In 2015, Denis Oleinik failed to get a job at the Captains Fund. Oleinik passed the interview successfully. He was asked if he is currently in a relationship. ‘In a stable relationship with the young man,’ was the answer. After that, he received a refusal to apply for a job. The reason was that the company did not share his values. The Coming Out LGBT group applied this case to the Russian courts – from the district to the Supreme Court. ‘Unfortunately, we lost everywhere. Therefore, we turned to the European Court of Human Rights. In March 2020, a complaint was sent to the Russian authorities. We are now at the stage of exchanging positions with the Russian authorities on how to apply Article 3 of the Labor Code in this particular situation,’ says Max Olenichev.
In St. Petersburg, a girl named Aleftina worked as a teacher at a music school. Timur Isaev, a homophobic activist in St. Petersburg, sent a dossier to the school’s education committee, which included information about Aleftina from her social networks, where she was kissing a girl. As a result, the school administration put pressure on Aleftina to quit the job of her own accord in 2014. She refused, and in the end, she was fired at the initiative of her employer for committing an immoral offense – kissing another girl in her private life. The Coming Out group challenged this fact because it was necessary to separate private life and professional activity. ‘The courts did not support us either. This case also went to the ECHR. The complaint is currently under review’, adds Olenichev.
The LGBT-community faces a broad range of discrimination in healthcare. If you are in intensive care, your same-sex partner will not be able to visit you. Federal law does not regulate this norm, so health care organizations introduce the rules by themselves. If a man explains that the male patient in a coma is his husband, even officially confirmed by another state – The USA or Denmark, this will not play any role for Russian doctors – they will not allow seeing the patient.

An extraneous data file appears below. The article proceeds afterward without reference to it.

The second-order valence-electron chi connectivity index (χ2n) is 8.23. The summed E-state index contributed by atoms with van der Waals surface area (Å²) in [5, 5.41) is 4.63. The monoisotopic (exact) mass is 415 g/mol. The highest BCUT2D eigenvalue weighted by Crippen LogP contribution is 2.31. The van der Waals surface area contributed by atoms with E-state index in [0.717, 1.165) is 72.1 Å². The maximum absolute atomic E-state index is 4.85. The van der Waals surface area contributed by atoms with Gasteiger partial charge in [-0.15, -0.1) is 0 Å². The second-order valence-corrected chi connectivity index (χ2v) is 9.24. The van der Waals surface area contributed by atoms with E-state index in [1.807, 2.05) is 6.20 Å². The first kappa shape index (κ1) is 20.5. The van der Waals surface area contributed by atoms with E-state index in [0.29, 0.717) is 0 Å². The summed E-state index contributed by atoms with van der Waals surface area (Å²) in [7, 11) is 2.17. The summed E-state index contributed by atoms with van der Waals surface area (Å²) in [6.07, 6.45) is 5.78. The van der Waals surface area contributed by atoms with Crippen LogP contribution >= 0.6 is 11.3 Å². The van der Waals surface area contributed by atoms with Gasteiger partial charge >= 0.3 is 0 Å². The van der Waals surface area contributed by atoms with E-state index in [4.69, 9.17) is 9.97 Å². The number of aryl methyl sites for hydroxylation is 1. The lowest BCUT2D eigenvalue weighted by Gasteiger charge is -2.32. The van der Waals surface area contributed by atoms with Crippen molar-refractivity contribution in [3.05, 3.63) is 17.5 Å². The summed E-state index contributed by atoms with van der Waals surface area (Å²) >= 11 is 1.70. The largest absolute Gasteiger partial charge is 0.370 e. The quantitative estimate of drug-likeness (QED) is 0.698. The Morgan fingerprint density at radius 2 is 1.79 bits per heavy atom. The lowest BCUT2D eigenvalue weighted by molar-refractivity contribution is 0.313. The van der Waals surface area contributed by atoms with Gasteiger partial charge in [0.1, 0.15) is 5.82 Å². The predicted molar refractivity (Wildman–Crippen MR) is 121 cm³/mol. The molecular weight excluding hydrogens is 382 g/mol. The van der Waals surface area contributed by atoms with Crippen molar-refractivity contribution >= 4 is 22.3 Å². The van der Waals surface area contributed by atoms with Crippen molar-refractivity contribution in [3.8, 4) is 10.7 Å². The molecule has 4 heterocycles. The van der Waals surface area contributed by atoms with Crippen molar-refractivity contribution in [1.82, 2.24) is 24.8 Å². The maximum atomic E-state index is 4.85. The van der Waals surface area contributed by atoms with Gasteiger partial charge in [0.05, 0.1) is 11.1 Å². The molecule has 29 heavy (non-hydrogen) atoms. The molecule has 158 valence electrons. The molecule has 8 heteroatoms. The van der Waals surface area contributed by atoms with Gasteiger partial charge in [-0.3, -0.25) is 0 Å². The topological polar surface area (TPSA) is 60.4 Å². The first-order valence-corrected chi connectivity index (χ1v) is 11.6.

‘If one of the partners ends up in the hospital, then it is better to issue a power of attorney for his or her loved one in advance, in which it will be written that he or she has the opportunity to get acquainted with the information about the health of the sick partner,’ – says Alexander Belik. ‘This right does not apply to the case when a person is admitted to intensive care, since, according to Russian law, a partner is neither a close relative nor a family member. The solution may be a pre-issued notarial consent for a partner to visit a patient in intensive care. In this case, the partner will be equated to relatives.’
According to Russian law, LGBT people do not have access to important information such as the cause of death of a partner, nor can they decide whether to donate their partners’ organs after death.
When registering a mortgage, one should provide the bank with information about the income of his family members, who can act as co-borrowers. This rule does not apply to same-sex families. One of the partners will need to pay the full price for the property.